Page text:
But as the story continues, I wanted to bring in this idea of an inevitable rift between them. Despite their best intentions, there are things they can’t talk about. These are ideas society has forced on them, namely that men don’t talk about their feelings, about what they’re going through. So I wanted the relationship to have this sort of tragic side to it as well – but their relationship needed to be strong for this to hit with the full emotional weight.

5. There are a lot of different elements going on ‘Imago’ which makes it a very rich and complex read. How did you handle the balance of the plot with so much going on in Charlie’s life?
For this, redrafting came through and saved the day. I mentioned before about how I write and just let the story unfold as I go along – but this way of working makes the redrafting process all the more crucial. You have to trim and cut to get the story down to the key elements. Charlie’s illness, his burgeoning sexuality, his father. Anything outside of that had to go. K.C. Finn at Odd Voice Out was so vital to this process too. And I think it’s integral, if you’re going to have a lot of elements in a story like this, that they all mean something to the overall piece.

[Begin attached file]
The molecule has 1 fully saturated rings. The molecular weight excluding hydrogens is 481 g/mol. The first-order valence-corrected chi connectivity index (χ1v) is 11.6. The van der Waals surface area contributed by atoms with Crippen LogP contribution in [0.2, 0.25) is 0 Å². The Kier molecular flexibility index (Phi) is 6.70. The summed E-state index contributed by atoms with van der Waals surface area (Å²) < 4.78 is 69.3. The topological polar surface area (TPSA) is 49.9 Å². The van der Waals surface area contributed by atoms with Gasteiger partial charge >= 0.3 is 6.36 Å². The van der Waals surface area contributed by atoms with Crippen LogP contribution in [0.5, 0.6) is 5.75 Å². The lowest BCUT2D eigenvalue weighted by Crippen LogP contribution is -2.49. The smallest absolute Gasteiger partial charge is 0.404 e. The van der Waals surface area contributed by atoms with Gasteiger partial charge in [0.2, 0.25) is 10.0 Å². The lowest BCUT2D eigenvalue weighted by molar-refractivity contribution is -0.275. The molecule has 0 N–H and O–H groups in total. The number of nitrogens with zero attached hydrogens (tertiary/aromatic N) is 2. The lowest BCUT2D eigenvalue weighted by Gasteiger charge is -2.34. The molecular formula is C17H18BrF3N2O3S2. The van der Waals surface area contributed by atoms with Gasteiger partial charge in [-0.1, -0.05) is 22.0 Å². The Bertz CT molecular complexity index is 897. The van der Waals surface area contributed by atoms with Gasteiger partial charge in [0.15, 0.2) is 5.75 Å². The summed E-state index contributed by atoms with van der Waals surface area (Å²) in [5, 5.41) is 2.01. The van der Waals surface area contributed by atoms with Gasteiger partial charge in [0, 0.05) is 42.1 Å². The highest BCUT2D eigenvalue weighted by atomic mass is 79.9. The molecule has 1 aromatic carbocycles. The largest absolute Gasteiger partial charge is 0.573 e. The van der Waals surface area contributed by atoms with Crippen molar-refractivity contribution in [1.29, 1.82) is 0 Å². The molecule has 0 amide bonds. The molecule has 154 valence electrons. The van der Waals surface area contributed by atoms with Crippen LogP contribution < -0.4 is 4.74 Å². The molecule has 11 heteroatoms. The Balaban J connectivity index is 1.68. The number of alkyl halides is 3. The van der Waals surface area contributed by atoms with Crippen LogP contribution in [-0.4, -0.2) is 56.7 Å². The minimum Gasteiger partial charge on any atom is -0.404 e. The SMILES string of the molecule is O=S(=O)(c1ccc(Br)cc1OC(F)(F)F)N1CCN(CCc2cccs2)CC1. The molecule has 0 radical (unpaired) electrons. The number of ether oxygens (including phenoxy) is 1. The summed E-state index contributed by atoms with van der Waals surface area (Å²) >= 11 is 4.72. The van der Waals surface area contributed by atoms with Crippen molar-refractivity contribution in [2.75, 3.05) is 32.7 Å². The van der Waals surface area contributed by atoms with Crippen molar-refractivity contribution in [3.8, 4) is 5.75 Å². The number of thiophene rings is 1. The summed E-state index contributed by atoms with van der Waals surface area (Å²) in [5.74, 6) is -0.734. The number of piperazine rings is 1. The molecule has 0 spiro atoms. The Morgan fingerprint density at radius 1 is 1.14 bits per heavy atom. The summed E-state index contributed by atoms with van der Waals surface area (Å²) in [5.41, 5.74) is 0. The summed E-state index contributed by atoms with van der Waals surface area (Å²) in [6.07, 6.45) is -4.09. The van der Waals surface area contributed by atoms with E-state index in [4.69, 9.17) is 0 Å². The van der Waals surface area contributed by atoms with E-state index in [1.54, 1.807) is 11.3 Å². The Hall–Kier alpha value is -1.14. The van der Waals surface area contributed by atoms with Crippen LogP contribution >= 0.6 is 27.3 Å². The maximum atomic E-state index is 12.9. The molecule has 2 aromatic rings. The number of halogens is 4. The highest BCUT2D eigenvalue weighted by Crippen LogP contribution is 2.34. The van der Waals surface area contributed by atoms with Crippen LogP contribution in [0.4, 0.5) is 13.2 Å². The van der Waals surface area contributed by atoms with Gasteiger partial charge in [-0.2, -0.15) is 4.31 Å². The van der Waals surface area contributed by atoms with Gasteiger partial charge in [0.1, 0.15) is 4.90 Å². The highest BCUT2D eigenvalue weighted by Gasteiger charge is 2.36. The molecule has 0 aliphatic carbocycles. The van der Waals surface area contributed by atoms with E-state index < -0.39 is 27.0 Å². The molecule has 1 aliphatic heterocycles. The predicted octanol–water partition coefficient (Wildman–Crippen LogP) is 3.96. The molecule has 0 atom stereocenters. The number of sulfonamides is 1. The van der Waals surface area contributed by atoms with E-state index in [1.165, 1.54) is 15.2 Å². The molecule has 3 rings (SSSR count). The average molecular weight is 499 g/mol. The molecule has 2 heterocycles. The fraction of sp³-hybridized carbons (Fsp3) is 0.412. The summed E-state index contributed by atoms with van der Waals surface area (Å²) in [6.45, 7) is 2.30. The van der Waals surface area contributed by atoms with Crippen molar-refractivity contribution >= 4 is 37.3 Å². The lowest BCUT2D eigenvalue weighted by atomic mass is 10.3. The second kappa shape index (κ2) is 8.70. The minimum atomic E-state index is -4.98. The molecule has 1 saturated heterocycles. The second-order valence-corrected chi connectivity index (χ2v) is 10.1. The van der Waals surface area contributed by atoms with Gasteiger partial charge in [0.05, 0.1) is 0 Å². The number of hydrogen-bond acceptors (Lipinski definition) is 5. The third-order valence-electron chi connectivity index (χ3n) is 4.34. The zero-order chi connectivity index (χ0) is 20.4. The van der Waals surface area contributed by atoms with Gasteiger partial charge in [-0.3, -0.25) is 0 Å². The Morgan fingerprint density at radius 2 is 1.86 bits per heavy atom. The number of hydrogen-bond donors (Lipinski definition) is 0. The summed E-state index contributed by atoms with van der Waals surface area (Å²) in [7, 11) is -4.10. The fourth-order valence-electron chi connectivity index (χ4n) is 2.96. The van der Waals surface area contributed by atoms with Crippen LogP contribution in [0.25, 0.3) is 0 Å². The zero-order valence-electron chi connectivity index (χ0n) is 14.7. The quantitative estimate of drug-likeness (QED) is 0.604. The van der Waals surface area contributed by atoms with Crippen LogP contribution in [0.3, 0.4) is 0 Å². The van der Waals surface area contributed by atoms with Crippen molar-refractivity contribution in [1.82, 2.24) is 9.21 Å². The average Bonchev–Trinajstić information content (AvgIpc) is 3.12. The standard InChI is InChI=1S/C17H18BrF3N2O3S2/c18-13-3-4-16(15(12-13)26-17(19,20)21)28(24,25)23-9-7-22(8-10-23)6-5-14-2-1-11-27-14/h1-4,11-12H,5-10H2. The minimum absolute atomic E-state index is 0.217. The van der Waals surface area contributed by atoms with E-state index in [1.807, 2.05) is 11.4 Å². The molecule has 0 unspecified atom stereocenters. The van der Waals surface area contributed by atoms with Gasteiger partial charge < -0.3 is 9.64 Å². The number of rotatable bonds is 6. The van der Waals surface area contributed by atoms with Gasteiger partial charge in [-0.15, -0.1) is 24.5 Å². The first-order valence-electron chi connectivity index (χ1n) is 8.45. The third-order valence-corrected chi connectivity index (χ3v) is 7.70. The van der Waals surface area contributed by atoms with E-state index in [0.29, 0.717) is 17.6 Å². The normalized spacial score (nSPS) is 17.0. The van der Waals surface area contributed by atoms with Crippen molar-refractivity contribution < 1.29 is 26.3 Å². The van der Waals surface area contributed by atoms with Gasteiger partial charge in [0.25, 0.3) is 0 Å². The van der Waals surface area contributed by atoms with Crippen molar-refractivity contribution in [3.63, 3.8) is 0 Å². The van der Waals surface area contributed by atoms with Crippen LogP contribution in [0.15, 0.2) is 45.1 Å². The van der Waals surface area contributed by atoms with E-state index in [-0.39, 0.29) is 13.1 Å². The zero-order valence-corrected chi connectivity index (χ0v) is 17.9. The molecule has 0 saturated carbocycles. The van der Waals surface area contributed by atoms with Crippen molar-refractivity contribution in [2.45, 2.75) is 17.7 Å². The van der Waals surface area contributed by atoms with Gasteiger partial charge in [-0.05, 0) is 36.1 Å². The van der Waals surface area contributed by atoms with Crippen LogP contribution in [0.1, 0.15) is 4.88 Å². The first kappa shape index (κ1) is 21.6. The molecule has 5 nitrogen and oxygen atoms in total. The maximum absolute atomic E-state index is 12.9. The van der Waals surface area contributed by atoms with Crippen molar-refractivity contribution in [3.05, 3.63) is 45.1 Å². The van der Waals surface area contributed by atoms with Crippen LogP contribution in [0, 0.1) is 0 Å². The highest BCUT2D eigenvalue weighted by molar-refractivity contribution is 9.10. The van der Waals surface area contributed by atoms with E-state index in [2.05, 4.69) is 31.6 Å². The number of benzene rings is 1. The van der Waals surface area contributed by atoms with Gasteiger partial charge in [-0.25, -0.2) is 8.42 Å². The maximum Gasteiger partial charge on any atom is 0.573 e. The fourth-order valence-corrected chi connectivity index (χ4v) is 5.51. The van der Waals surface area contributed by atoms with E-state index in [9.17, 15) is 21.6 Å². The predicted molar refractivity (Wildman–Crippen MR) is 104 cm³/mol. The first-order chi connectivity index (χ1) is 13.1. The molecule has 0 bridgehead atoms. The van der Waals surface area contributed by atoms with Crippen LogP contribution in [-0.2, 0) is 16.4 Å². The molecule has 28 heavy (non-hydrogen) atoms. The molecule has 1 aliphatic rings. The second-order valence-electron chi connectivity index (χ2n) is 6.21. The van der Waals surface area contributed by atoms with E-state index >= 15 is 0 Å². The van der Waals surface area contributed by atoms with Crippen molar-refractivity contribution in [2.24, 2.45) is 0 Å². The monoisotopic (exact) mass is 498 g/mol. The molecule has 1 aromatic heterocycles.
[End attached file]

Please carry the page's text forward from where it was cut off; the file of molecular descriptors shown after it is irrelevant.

6. What does a typical writing session look like for you?
For me, I work best with some noise. Coffee shops are great, and there’s an excellent co-working space in Manchester called ‘Ziferblat’ that has been a godsend. Also, I know it’s considered a bit of a writing sin in some circles, but I write best to music. Some people say music influences your writing, but for me, it’s a way to keep me focused.

7. Without wishing to spoil the story for those who haven’t read it yet, the overall tone of ‘Imago’ is much darker than that of your typical YA tale. What made you choose this very effective alternative storytelling approach?
‘Imago’ covers some heavy subjects and one of my aims from the very start was to take them all seriously. Young people are dealing with some very serious things in their own lives, and in the tumultuous world around them, and I reckon we shouldn’t avoid discussing these things. I work with the idea that young people are much more attuned to these issues than people give them credit for.

But again, there was that line. It had to serve the story. The darker elements are all there for a reason.

8. What’s next for you as a writer?
Next up, I’m aiming to finish my Creative Writing MA – you always have to be studying something, I reckon! On top of that, I’ll be hopefully working my way through my first novel and submitting to as many competitions as humanly possible.

Odd Voices An Anthology of Not So Normal Narrators
February 21, 2020
192 pages
Genre: Short Story Anthology of diverse YA voices with stories by K.C. Finn, Kell Cowley, Eddie House, Mary Ball Howkins, Tonia Markou, Jack Bumby, A Rose, Colby Wren Fierek, Oceania Chee, Catherine Johnson